05 August 2006

 

Oyster Ridge Music Festival

I've been meaning to get some things down about the groups we saw last weekend at the Oyster Ridge Music Festival in Kemmerer, Wyoming. We didn't see all the bands, and we didn't see every set completely of the bands we did see; we did see some complete sets.

Of particular note, to my tastes, were three bands: Clumsy Lovers, Trampled by Turtles, and The Hickory Project. All exhibited outstanding musicianship: they're just good, maybe great, players. They all had energy. The all were genre-bending in good ways.

The Hickory Project 05The Hickory Project is the closest to traditional bluegrass of these three, but with a jazz sensibility when it comes to some harmonies, some leads, and some rhythms (they swing a good bit).







Trampled by Turtles 06I would characterize Trampled by Turtles as bluegrass with a punk sensibility. These young men have lots of energy and play in a very driving direct manner. It's really exciting to hear them play.







Clumsy Lovers is an eclectic band, mixing their original numbers with, er, interesting covers of... Well, let's put it like this. Their first encore was one long medly of other peoples' songs: From AC/DC's "You Shook Me All Night Long" to Van Morrison's "Brown Eyed Girl." Their knowledge of others' songs and other styles was impressive. And speaking of energy, I don't think the drummer stopped from the moment of their first song until the end of their regular set. The violinist and guitarist both front the band with a friendly accessible style that is easy to listen to. (I don't have Clumsy Lover pics, because we went to Valerie and Kendall's for dinner, missing parts of the festival. When we came back, I left my camera at their house.)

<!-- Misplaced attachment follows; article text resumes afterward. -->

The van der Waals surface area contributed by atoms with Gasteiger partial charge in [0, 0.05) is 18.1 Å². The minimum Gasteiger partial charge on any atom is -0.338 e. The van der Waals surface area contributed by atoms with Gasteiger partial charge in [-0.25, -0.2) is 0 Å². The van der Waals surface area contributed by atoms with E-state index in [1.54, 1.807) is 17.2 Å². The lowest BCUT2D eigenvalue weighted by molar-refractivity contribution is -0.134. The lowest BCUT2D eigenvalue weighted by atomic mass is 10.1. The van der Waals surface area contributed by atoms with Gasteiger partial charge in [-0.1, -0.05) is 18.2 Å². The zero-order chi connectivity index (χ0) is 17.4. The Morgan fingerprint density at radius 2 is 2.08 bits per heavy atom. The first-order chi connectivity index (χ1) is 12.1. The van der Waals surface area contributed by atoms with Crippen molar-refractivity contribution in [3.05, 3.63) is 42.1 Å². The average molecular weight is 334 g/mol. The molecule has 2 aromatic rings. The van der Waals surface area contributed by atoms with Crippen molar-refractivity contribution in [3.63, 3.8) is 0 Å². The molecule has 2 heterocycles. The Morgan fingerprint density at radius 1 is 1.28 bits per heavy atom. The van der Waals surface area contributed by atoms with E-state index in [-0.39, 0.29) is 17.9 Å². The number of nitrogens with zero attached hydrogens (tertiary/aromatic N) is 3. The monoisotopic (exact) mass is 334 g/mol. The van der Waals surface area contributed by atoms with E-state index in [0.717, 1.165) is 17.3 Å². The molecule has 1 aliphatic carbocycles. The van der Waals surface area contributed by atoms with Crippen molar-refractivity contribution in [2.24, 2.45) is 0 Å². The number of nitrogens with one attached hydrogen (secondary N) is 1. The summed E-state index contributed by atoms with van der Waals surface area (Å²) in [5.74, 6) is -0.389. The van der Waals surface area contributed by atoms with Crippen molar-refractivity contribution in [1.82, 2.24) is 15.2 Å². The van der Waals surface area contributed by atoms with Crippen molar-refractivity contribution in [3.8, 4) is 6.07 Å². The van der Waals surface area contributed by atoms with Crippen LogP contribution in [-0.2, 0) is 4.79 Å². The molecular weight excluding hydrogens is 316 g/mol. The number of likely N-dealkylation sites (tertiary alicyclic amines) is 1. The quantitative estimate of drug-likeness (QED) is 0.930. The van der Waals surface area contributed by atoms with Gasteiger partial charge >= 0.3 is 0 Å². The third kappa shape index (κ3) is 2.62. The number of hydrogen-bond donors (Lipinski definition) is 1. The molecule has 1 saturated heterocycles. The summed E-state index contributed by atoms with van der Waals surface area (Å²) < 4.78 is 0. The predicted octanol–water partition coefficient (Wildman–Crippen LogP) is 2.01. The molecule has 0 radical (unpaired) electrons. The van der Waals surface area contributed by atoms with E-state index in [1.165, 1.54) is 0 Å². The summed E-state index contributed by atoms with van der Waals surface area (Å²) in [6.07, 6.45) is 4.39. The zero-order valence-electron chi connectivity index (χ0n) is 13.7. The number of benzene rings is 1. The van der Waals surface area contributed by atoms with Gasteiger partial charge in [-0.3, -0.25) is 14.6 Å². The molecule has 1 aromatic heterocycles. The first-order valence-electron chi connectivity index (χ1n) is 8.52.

Anne and Pete Sibley 03Of the more traditional groups (not that any of the above can't play traditional when they choose), Anne and Pete Sibley were particularly good, I thought. I really liked it when she played guitar and he played banjo. They played a number of their own very nice songs.







Peasall Sisters 02The Peasall Sisters, the little girls who played the George Clooney character's daughters in Oh Brother Where Art Thou, were very good, but close three-part female harmonies wears on this one after a while.







Robin Kessinger and Friend  03Robin Kessinger was very very good. He was among the more traditional performers. I have nothing bad to say about him, because he may have been the best player of the entire festival. But I'm just drawn more to the weird (see above). He had someone sitting in with him the entire time whose name I don't recall: my apologies. Jonathan Wood sat in with him. (Can't find a Jonathan Wood link.)




Crescent Moon 01Similarly, Crescent Moon was very good, but we only caught a few songs at the end of their set opening the festival on Friday, so I didn't get a good sense of their performance, abilities, direction. I'd be interested in hearing them again.

Also, I can't find a link on the web for Crescent Moon, so if there is one that you the reader know of, please send it to me or leave a comment.



The Navigators 03The Navigators were the big closing act on Saturday night, but I thought they were fairly generic: A mix of The White Stripes, The Strokes, and The Black Crowes. Straight up rock music, but it's not like there's really ever been a shortage of that, and, at least for this one performance, I didn't see things that led me to believe they had something special to bring to the straight up rock music field. Don't get me wrong: They played just fine. But lot's of people play just fine.



The festival setting was great: The triangle park in downtown Kemmerer. It was a laid back scene, the mix (didn't get the sound guy's name, but I thought he did a good job) was good with a level where you could either listen or shoot the shit with your people. Everyone seemed to have a great time. It was hot for there, but to us, "it's a dry heat" reamined operative. It was great to spend a lot of time outside, listening to music.

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